In June, we celebrate the life of Edvard Grieg, Norway’s most famous composer and one of its national treasures. Regarded as one of the leading composers of the Romantic era, Grieg is most famous for the development of Norwegian folk music within his compositions, for bringing a custom sound to Norway’s music, and for sharing that music with a global audience. This is particularly notable considering that Norway wasn’t truly a free country during Grieg’s time (having been under Danish rule and then forced into a union with Sweden). Grieg saw the need for Norway to craft its identity, and he helped carve its musical personality.
Grieg’s compositions are heard everywhere--even today, you’ll hear Grieg’s songs in concert halls, commercials, and even cartoons. You’ll probably recognize some of his tunes from your favorite animated features, and today you can learn not only the names of those famous songs but more about the man behind the music itself.
Norwegian composer and pianist Edvard Grieg was born in Bergen, Norway on June 15, 1843. His father Alexander was a merchant and town councilman; his mother, Gesine Judithe Hagerup, was a music teacher and politician’s daughter. Grieg’s began taking piano lessons from his mother when he was six years old, and he continued to study music formally.
He attended Tanks Upper Secondary School and went on to attend the Leipzig Conservatory upon encouragement from Norwegian violinist Ole Bull, whom he met when he was fifteen years old. While at Leipzig, Grieg attended concerts and recitals and concentrated his studies on the piano; however, he did not enjoy the prescribed course of study for the degree program.
When he was seventeen, his body was subjected to two life-threatening lung diseases (pleurisy and tuberculosis); these illnesses would have a permanent and adverse impact on his health, including the destruction of his left lung and deformity of the thoracic spine. In spite of his health issues, Grieg forged ahead in his pursuit of a life rich in music, culture, and meaning.
Grieg’s career in music
Grieg debuted as a concert pianist in Karlshamn, Sweden, in 1861, and completed his studies at Leipzig the following year. He moved to Copenhagen, Denmark in 1863 and spent time learning from Norwegian composer Rikard Nordraak, the writer behind Norway’s national anthem. In Nordraak, Grieg found inspiration and patriotism, and used that as a means to fuel and convey the stories and scenes from his motherland into his music.
Grieg lived and worked in Copenhagen for three more years, eventually marrying his cousin Nina Hagerup. The couple became parents to a daughter, Alexandra, and it was after Alexandra’s birth that Grieg composed his first major work, Piano Concerto in A Minor. Sadly, Alexandra died from meningitis in 1869.
Notable career moments
The late 1860s brought Grieg personal success and tragedies; however, it was during this time period that his career as a composer began to flourish. Without even having met him, Franz Liszt wrote a testimony on Grieg’s behalf for the Norwegian Ministry of Education so that Grieg could receive a travel grant to Rome. Grieg made the trip to Italy twice to meet with Liszt, who wanted to perform Grieg’s Violin Sonata No. 1 and the Piano Concerto.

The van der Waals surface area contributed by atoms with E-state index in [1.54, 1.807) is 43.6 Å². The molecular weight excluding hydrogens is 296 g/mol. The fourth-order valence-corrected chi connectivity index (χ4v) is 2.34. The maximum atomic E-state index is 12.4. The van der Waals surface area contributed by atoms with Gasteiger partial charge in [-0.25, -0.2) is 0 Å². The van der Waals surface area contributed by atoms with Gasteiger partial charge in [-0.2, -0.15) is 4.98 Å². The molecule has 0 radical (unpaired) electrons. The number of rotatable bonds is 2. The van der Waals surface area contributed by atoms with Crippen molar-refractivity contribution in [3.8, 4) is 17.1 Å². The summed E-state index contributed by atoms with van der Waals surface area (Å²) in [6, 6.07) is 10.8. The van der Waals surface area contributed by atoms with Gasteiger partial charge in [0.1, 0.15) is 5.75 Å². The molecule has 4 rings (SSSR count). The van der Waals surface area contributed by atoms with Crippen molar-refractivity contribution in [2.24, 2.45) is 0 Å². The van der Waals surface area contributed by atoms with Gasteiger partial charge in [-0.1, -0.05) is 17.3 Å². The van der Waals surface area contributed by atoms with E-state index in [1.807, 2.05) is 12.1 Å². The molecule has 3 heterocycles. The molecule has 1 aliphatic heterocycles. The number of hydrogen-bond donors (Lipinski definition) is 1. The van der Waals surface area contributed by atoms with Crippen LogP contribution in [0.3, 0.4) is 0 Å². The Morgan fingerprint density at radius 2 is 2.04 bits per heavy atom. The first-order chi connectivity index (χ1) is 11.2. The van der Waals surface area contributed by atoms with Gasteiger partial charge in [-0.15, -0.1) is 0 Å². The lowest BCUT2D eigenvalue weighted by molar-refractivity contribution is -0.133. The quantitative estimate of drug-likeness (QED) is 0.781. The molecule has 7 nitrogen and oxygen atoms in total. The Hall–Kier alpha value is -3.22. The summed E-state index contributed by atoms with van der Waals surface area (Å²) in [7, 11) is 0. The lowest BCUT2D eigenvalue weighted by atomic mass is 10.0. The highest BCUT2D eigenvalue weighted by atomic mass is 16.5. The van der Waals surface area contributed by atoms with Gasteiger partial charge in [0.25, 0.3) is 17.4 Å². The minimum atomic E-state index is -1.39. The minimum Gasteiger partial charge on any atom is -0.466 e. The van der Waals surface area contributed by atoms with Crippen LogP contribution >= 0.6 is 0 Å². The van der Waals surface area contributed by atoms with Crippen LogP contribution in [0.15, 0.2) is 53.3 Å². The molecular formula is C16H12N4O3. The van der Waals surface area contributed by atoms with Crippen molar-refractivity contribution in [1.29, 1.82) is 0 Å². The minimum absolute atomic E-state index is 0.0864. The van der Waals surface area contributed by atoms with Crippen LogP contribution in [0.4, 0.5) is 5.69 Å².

Word caught on about the Scandinavian composer, and Henrik Ibsen requested that Grieg compose the music for the premiere of his play, Peer Gynt. These songs are among the most famous of Grieg’s work. The music is replete with imagery of Norway’s mountains, angry trolls, and a happy ending, straight from the lore of the fjords.
In addition to his work with Ibsen, Grieg continued to compose for lyric poets and other writers, including von Goethe, Hans Christian Anderson, and Rudyard Kipling.
Later in life
Grieg received two honorary doctorate degrees (one from the University of Cambridge and the other from the University of Oxford). Grieg served as Music Director of the Bergen Philharmonic Orchestra. Grieg remains Bergen’s most celebrated citizen: countless statues bear his image and numerous buildings share his name. The Edvard Grieg Museum is housed at his former home, Troldhaugen--Grieg wrote Wedding Day at Troldhaugen to celebrate his and Nina’s anniversary at their home.
In his later years, Grieg battled numerous respiratory infections and other health issues stemming from his teenage illnesses. He died in a Bergen hospital on September 4, 1907, from heart failure.
Listen to some of Grieg’s compositions hear--you may very well be acquainted with these tunes and didn’t know that Grieg was the man behind the music!
From Peer Gynt: Morning: https://www.youtube.com/watch?v=qR8DJkIY6Yk
From Peer Gynt: In The Hall of The Mountain King: https://www.youtube.com/watch?v=PC7-29kM0SA
Piano Concerto in A Minor: https://www.youtube.com/watch?v=I1Yoyz6_Los
David Russell playing Grieg Lyric Pieces on guitar: https://www.youtube.com/watch?v=HI0UXrBWuHU
If you or your child are interested in taking music lessons at CCM’s Santa Clara location or Redwood City location, please contact us to sign up for a free 15-minute introductory lesson. We offer piano lessons, guitar lessons, violin lessons, and more. Start your musical journey today, and be on your way to becoming a better musician!